Asparagus Fern Guide: How to Grow & Care for “Asparagus Aethiopicus”

Read our guide to Asparagus Aethiopicus for everything you will ever need to know! Tips for planting & caring for Asparagus Ferns

Are you looking for a plant that is friendly and very easy to care for? The asparagus fern is a great companion for every household, no matter when, how, and where they are growing.

Asparagus Aethiopicus, commonly known as Asparagus Fern, Foxtail Fern, Sprenger’s Asparagus, Emerald Feather, or Asparagus grass, is a perennial herb in the Asparagus genus. These plants have their native habitat in the coastal scrubs and rocky shale slopes regions of the Northern Provinces of South Africa and the Cape Provinces.

The Asparagus Fern species was first described in 1767 by a Swedish botanist, zoologist, and physician named Carl Linnaeus. In Europe, it became a popular ornamental houseplant thanks to botanist Carl Ludwig Sprenger which is why these plants are often referenced to as “Sprenger’s Asparagus”.

About Asparagus Fern

  • Despite their appearance and popular name, asparagus ferns are not ferns at all. They are relatives of lilies and belong to the Liliaceae family.
  • This species is grown in urban gardens, containers, and rockeries as an ornamental herb, but it can also be grown in cooler regions as an ornamental houseplant.
  • The most common cultivars around the world are Asparagus Densiflorus Sprengeri and Asparagus Densiflorus Meyeri. The Sprengeri’s foliage is sparser than usual, but Meyeri has denser foliage and larger stems up to 28 inches (70 cm).
  • Asparagus ferns do well in areas with dappled shade, but they can also tolerate some periods of bright light. Make sure you protect them from direct sunlight, as it could damage the foliage.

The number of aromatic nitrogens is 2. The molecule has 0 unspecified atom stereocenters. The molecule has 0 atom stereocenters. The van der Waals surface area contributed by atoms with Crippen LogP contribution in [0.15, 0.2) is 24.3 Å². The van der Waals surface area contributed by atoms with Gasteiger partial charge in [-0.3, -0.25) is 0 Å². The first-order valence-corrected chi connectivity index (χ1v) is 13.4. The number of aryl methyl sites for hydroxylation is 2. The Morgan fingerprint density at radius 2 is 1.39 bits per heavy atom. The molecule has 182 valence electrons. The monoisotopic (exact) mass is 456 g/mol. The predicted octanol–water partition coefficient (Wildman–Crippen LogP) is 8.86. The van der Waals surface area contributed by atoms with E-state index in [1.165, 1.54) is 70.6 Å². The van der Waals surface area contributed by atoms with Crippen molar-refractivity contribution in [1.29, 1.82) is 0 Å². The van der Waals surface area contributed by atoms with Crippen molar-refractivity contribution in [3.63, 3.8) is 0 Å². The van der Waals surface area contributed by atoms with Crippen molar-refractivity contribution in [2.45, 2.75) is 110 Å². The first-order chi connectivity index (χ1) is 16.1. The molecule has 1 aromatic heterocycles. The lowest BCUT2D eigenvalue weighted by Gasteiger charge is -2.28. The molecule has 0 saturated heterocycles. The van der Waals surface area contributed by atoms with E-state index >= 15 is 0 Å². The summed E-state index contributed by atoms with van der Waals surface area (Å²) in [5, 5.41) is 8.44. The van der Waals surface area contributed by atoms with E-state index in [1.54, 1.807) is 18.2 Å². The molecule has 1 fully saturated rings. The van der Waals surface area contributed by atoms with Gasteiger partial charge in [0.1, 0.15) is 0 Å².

• They require regular watering both indoors and outdoors. Although they will not mind if you forget to water them sometimes, it is better to maintain the soil damp.
  • Warm and humid environments are excellent for optimal growth. Mist your Asparagus Aethopicus plant once a day or use a humidifier to improve the air conditions around it.
  • If ingested, the berries of Asparagus Ferns can cause digestive problems. It is suggested that you place your plant in a safe spot where pets and children cannot touch or consume it.
Asparagus Fern
Asparagus Fern

Asparagus Fern Features: An Overview

  • Asparagus fern can be found in Lord Howe Island, Norfolk Island, and many Australian urban areas like Sydney, the Central Coast, Adelaide, Wollongong, and Southeastern Queensland.
  • The most common cultivars around the world are Asparagus Densiflorus (Sprengeri) and Asparagus Meyeri. The Sprengeri’s foliage is sparser than usual, but Meyeri has denser foliage and larger stems up to 28 inches (70 cm).
  • Asparagus fern is a relatively small branching plant that can reach up to 2 feet (60 cm) tall and 6 feet (1.8 m) long when it reaches maturity. It has tough, aerial stems that are slightly covered with spines.
  • Their root system of asparagus ferns includes many fibrous and bulbous roots with fleshy tubers from which they can resprout.
  • These plants have green, oval, and leaf-like cladophylls that grow grouped as four or more on a stem. The cladodes measure between 0.3 and 0.7 inches (0.8-2 cm) long and 0.03 to 0.07 (0.1-0.2 cm) broad.
  • If Asparagus Fern plants are happy in their growing environment, they can produce clusters of tiny white or pink-white flowers in early spring.
  • During the summer season, the bloomings are followed by small green berries of 0.1 inches (0.5 cm) wide. The fruits turn red in winter when they reach maturity.
  • This species is considered a weed in New Zealand, Florida, and Hawaii. Their seeds are easily spread around the world by fruit-eating birds such as the pied currawong from Sydney.
Asparagus Aethiopicus
Asparagus Aethiopicus

Growing Asparagus Fern

Asparagus Ferns are dwarf plants that can be grown both indoors and outdoors. They are pretty easy to care for, but if you want to grow them indoors, you need some extra effort.

These plants thrive in sunny places, as bright light will encourage growth. When planting them in your garden, choose a spot that allows them to enjoy bright, partial sunlight in the morning and dappled shade during the rest of the day. Indoors, they will do well near a south or north-facing window, as long as they get enough indirect light. If you notice yellow leaves, your plant might not receive enough light. On the other hand, leaves that turn brown may be a result of over-exposure to bright sunlight.

They love mild temperatures around 70 °F (21 °C) or average indoor temperatures. Make sure you keep the temperature above 55 °F (12 °C), as they cannot withstand frost for too long. If you live in a cooler region, it is better to grow your asparagus ferns indoors. During summer, you can place them in a greenhouse for optimal growth.